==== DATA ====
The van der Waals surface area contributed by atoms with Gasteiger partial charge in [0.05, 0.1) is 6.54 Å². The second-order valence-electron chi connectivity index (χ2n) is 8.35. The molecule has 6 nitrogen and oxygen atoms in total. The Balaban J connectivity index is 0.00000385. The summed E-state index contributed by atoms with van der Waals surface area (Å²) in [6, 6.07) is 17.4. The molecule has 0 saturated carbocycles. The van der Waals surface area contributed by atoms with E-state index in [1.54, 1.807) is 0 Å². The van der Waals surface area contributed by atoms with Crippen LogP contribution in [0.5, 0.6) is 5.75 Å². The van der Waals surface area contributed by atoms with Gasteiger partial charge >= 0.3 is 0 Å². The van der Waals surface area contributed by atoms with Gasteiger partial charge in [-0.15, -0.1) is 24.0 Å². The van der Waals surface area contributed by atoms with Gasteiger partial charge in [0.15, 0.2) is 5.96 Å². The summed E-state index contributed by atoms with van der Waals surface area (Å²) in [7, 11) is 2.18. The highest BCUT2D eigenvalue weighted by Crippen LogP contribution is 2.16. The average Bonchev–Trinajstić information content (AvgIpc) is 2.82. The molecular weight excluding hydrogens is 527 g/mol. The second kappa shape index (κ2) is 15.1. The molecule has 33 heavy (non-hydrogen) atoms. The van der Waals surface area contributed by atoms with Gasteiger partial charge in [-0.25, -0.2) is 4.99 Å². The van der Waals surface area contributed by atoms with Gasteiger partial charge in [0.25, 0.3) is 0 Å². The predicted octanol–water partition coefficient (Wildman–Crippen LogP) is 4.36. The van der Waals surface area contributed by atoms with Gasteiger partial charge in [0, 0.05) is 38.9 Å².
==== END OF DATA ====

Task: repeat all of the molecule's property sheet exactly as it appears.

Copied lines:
The van der Waals surface area contributed by atoms with Gasteiger partial charge in [0.05, 0.1) is 6.54 Å². The second-order valence-electron chi connectivity index (χ2n) is 8.35. The molecule has 6 nitrogen and oxygen atoms in total. The Balaban J connectivity index is 0.00000385. The summed E-state index contributed by atoms with van der Waals surface area (Å²) in [6, 6.07) is 17.4. The molecule has 0 saturated carbocycles. The van der Waals surface area contributed by atoms with E-state index in [1.54, 1.807) is 0 Å². The van der Waals surface area contributed by atoms with Crippen LogP contribution in [0.5, 0.6) is 5.75 Å². The van der Waals surface area contributed by atoms with Gasteiger partial charge >= 0.3 is 0 Å². The van der Waals surface area contributed by atoms with Gasteiger partial charge in [-0.15, -0.1) is 24.0 Å². The van der Waals surface area contributed by atoms with Gasteiger partial charge in [0.15, 0.2) is 5.96 Å². The summed E-state index contributed by atoms with van der Waals surface area (Å²) in [7, 11) is 2.18. The highest BCUT2D eigenvalue weighted by Crippen LogP contribution is 2.16. The average Bonchev–Trinajstić information content (AvgIpc) is 2.82. The molecular weight excluding hydrogens is 527 g/mol. The second kappa shape index (κ2) is 15.1. The molecule has 33 heavy (non-hydrogen) atoms. The van der Waals surface area contributed by atoms with Gasteiger partial charge in [-0.25, -0.2) is 4.99 Å². The van der Waals surface area contributed by atoms with Gasteiger partial charge in [0.25, 0.3) is 0 Å². The predicted octanol–water partition coefficient (Wildman–Crippen LogP) is 4.36. The van der Waals surface area contributed by atoms with Gasteiger partial charge in [0, 0.05) is 38.9 Å².